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In a recent series of conversations, Dan North, Martin Fowler, and Marc McNeill explore what is possibly the fifth Agile principle: valuing outcomes over features. They also discuss the differences between use-cases, user journeys, and features.
When a group of seventeen developers proposed in 2001 the Manifesto for Agile Software Development, they settled on four core principles of agile development:
- Individuals and interactions over processes and tools
- Working software over comprehensive documentation
- Customer collaboration over contract negotiation
- Responding to change over following a plan
While there is value in the items on the right, we value the items on the left more.
In a recent blog post, Outcomes over Features - the fifth agile value?, Dan North proposed adding to this list a fifth agile principle:
Whilst there is value in delivering a list of features, I value achieving the outcomes of the project higher.
North takes issue with the practice of eliciting use-cases, or user stories, at the outset of a project that then lead to the creation feature lists. Those feature lists, in turn, become the yardstick by which a project's success is judged, often losing sight of a bigger, more important, picture—the project's desired outcome:
An agile project ... should focus on a set of outcomes. How we get there is less important than actually getting there. A CIO or business sponsor wants to solve a specific problem, by a specific date, and has an idea of how much money they are prepared to spend achieving that.
By driving out a comprehensive list of stories, estimating them, and then rolling it all up into a Big Release Plan, you run the risk of focusing attention on the features (stories) and defining success as the delivery of all these stories. This is exacerbated when the release plan is shown to people who weren’t part of the original exercise. They see the release plan and naturally assume that it is the primary "output" of the process.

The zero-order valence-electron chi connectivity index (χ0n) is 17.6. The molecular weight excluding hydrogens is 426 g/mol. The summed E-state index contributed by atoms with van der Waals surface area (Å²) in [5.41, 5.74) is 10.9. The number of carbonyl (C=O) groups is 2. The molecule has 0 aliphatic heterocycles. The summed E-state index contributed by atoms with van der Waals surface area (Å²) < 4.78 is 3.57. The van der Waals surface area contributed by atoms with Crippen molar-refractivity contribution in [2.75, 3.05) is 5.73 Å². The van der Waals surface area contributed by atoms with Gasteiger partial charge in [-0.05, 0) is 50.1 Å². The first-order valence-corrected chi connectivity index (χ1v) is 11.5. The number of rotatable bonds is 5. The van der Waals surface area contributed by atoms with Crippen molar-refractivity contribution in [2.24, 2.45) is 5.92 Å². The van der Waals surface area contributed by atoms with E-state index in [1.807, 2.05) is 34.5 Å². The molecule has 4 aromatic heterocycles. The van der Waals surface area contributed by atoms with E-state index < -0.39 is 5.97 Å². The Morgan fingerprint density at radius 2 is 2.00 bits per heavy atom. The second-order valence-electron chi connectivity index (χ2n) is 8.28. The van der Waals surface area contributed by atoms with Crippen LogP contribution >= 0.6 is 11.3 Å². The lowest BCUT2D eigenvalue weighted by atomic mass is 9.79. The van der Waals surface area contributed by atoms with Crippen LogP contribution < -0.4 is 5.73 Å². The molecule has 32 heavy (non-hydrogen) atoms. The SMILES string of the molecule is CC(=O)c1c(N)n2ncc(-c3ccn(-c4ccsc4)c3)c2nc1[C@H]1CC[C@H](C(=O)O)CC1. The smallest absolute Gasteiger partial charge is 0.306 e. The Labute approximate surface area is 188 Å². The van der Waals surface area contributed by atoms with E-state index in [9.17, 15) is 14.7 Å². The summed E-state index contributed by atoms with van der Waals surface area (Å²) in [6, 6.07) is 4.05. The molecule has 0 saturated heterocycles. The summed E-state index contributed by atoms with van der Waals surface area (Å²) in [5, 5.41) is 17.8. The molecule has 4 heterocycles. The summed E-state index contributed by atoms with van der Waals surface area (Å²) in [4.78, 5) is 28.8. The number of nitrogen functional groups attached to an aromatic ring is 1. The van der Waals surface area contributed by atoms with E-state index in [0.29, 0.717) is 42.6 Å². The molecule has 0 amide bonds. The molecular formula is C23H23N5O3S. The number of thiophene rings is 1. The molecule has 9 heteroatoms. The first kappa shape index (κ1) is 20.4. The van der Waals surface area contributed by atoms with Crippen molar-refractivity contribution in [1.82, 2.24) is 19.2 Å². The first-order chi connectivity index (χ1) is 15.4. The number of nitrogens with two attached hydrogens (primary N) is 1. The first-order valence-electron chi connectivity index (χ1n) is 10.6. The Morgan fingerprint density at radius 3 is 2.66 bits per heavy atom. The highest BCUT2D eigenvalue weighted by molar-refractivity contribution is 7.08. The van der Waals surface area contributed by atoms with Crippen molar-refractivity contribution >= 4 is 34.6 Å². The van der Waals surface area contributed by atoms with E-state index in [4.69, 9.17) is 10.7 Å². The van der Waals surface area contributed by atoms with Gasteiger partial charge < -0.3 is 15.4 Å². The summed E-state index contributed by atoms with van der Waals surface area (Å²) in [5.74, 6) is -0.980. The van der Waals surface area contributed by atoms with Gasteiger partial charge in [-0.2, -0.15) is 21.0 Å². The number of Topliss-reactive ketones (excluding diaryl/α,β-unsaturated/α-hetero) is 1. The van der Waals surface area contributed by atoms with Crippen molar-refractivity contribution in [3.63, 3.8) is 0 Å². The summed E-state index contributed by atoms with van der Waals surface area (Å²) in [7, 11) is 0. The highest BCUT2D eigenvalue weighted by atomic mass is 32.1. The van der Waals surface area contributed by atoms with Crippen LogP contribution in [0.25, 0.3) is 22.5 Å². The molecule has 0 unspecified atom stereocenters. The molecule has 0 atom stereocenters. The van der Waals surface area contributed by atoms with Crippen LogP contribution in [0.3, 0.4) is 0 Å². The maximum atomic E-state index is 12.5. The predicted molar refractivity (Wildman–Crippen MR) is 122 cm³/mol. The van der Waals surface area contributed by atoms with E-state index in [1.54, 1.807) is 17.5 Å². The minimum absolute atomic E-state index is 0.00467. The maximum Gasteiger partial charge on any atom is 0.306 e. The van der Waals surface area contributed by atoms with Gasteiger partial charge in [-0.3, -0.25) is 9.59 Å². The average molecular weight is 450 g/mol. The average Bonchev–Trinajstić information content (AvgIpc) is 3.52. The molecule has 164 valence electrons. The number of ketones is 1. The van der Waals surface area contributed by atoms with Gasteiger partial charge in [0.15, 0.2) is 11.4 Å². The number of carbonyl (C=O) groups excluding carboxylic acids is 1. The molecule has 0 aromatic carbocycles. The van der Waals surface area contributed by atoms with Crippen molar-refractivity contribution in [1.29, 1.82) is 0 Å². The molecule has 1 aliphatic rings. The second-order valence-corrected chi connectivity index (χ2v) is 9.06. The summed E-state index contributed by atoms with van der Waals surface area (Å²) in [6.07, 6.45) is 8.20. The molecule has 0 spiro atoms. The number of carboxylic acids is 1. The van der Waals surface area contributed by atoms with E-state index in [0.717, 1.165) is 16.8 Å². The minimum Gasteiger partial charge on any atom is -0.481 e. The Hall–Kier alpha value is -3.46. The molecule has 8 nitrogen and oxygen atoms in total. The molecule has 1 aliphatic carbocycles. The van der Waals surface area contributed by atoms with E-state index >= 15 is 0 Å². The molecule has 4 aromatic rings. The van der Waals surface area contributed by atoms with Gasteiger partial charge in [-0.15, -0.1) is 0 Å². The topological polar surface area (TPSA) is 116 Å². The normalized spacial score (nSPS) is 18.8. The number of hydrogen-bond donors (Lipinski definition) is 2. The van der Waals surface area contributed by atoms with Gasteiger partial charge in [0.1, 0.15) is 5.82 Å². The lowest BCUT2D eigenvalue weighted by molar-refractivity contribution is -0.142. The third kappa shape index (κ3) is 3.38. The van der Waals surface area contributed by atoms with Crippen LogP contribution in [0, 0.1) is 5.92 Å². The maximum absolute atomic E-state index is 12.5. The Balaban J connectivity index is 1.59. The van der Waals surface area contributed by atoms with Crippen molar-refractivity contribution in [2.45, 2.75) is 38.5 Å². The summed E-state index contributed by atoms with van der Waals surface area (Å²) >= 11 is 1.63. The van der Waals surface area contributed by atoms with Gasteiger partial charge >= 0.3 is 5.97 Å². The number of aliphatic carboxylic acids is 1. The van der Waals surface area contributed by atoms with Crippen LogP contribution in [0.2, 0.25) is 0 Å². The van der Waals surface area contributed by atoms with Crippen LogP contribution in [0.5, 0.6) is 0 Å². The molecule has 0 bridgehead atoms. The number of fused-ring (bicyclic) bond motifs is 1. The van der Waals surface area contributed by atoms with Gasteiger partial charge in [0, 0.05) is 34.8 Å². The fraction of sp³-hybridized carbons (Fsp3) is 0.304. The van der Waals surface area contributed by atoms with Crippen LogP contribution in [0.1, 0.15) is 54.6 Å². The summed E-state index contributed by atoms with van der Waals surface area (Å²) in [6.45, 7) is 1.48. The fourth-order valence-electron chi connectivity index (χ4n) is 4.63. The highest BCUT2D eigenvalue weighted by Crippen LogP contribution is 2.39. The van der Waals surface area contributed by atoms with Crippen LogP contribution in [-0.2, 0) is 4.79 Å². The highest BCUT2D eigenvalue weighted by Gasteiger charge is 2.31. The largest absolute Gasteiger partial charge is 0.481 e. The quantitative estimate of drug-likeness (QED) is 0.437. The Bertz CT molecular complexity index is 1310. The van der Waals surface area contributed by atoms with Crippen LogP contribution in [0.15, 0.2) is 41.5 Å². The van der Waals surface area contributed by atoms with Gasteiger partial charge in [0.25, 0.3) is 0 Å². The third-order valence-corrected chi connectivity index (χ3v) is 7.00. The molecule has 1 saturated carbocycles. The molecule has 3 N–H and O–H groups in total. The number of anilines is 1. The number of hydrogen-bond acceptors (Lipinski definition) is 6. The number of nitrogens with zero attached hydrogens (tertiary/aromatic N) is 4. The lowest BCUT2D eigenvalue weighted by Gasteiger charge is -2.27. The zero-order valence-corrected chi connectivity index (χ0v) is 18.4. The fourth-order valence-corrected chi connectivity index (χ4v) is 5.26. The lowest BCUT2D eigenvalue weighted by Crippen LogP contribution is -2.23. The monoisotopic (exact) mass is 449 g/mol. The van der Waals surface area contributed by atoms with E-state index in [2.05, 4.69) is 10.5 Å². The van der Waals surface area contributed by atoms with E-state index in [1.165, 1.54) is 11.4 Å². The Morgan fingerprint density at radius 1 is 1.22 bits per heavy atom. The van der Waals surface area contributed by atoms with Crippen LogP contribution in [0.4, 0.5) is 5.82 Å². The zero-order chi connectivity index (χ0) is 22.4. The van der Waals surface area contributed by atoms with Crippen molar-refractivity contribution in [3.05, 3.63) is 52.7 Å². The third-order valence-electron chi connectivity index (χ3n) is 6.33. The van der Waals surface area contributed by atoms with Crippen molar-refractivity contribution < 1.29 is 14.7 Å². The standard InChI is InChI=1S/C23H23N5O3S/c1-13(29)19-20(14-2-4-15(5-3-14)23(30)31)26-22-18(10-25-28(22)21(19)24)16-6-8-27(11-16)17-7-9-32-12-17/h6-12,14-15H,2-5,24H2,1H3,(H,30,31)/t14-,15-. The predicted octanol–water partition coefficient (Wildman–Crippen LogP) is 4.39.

North's comments come on the heels of a missive by Marc McNeill on customer journeys, Ditch the feature shopping list. Think customer journeys. McNeill's contribution to the debate of meeting a project's true goals is to point out a subtle, but important, distinction between user stories, or use-cases, and what he calls "customer journeys:"
Rather than thinking about vertical functional silos, we should think about horizontal slices through the functionality. Slices that support customer journeys. We can start with simple journeys to start and build complexity as we prove our process and new platform, mitigating technical risk as we progress.
Frequent use-case in online applications, for instance, is "account creation." This traditionally describes a new user creating a user account by entering a user name, a password, and possibly some optional demographic data. A use case-based approach would try to enumerate all the issues, or features, of account creation and management, such as providing a way to retrieve lost passwords, reclaiming inactive user names, and so forth.
By contrast, a user journey would start with, say a user wanting to reply to a forum post, such as this one. Clicking on a reply button, the system would prompt the user to either log in or to provide the information required in order to enable that forum post. While the latter may well result in the creation of a new user account, the user is seldom interested in creating a new account per se, but is more keen on just finishing her "journey"—post her reply to the forum.
The difference is subtle but important, according to McNeill: